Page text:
Britain's senior adviser on anti-terrorism legislation said yesterday that he favors allowing police to hold suspects longer than the current 28-day limit.
Lord Carlile, the independent reviewer of counterterrorism legislation, said the maximum detention in each case should be decided by judges, not by parliament.
Former prime minister Tony Blair had sought a 90-day limit, but parliament cut that to 28 days, double the previous limit.
"The fact is that the judgment on days is completely sterile. I would have thought that every civil liberties organization in this country and every person detained would be happy for their case to be considered by a senior judge on an evidence basis," Carlile said in an interview on BBC radio.
"That would be an intelligent basis for debate, not an entirely arbitrary one of days, which provides no intelligent foundation for the discussion," Carlile said.
Meanwhile, the second suspect charged in Britain in the failed car bombings in London and Glasgow faced a court appearance yesterday.
Sabeel Ahmed, 26, who worked at Halton Hospital in Runcorn, northwestern England, is accused of possessing information that could have prevented an act of terrorism. He was charged within 14 days of his arrest.
Bilal Abdullah, 27, who worked at a Scottish hospital, was charged last week with conspiring to set off explosions. His alleged accomplice remains under guard in critical condition in a hospital where he is being treated for severe burns.
Another suspect, Mohamed Haneef, has been charged in Australia with providing support for a terrorist organization.
One other suspect is still in custody in Britain but has not been charged. Three others were released without charge.
Ken Jones, head of the Association of Chief Police Officers, said that although the investigation moved swiftly over the weekend, police will need more time in some cases.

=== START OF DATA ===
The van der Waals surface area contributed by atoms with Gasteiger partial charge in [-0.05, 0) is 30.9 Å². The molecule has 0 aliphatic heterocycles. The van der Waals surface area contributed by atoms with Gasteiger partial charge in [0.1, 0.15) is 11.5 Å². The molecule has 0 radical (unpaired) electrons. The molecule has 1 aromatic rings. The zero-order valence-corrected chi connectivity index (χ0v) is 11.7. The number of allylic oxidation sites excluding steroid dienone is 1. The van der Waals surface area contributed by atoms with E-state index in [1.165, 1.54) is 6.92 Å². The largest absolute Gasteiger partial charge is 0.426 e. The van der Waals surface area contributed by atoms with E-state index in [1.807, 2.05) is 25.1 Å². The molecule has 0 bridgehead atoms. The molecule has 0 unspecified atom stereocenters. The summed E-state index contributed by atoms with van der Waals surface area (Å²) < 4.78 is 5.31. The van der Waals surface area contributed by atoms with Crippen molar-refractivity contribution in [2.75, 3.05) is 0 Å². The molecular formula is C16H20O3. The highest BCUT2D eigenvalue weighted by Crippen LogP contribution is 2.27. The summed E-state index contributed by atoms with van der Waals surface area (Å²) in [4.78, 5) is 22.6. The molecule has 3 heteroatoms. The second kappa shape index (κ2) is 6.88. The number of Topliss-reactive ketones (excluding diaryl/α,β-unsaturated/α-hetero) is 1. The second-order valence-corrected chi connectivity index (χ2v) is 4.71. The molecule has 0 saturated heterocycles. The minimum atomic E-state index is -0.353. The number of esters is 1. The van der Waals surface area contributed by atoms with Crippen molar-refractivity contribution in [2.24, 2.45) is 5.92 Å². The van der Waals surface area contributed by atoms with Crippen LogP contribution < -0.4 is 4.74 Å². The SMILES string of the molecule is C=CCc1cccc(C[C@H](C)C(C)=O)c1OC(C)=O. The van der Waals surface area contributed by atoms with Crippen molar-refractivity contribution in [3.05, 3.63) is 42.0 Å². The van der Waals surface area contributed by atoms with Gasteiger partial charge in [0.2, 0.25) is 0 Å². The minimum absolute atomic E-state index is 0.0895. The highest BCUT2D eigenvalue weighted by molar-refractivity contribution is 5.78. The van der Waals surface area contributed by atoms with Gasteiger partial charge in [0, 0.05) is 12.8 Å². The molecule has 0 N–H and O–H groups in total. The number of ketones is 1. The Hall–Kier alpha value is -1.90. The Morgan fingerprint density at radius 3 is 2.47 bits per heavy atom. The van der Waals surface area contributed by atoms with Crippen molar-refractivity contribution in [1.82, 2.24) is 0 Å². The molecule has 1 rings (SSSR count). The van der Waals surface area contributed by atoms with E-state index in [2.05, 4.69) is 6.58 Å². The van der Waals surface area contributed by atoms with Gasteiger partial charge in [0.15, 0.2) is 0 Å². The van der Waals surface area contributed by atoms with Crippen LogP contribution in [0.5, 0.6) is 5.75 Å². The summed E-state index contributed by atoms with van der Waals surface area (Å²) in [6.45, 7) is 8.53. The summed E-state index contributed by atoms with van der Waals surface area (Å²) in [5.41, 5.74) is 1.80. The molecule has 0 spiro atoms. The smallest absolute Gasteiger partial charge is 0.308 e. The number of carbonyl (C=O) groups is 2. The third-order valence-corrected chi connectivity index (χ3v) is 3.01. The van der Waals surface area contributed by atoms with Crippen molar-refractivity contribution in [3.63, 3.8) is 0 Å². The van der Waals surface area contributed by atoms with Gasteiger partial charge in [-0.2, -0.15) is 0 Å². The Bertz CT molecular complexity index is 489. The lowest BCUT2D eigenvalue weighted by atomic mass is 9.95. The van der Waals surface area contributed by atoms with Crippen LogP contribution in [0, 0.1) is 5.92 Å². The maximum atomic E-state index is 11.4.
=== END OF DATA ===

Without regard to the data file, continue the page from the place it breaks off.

"Let's get increased oversight mechanisms of some sort, then it's up to parliament to talk about what an upper limit might look like," Jones said.
Lord West, the former navy chief appointed to oversee security issues in the Home Office, said police and security services are now monitoring about 30 groups with the potential to mount an attack within a short time.
"Effectively there are about 2,000 individuals who are being monitored in varying degrees of closeness and probably about another 2,000 loosely connected with them," West told the BBC.
He said police had come close to the 28-day limit last year before charging eight suspects in an alleged plot to bring down US-bound airliners with liquid explosives.
West didn't say whether he thought parliament or judges should set time limits, but said it was necessary to "insure that police and the security service are able to gather the sort of data they need to convict these people."
"I think now looking at the complexity of this there will be occasions when we will need more than 28 days," West said.
"We've seen the sheer complexity of data and things like that now that we have to crawl through. The people we are up against are cleverer and cleverer at hiding these things," he said.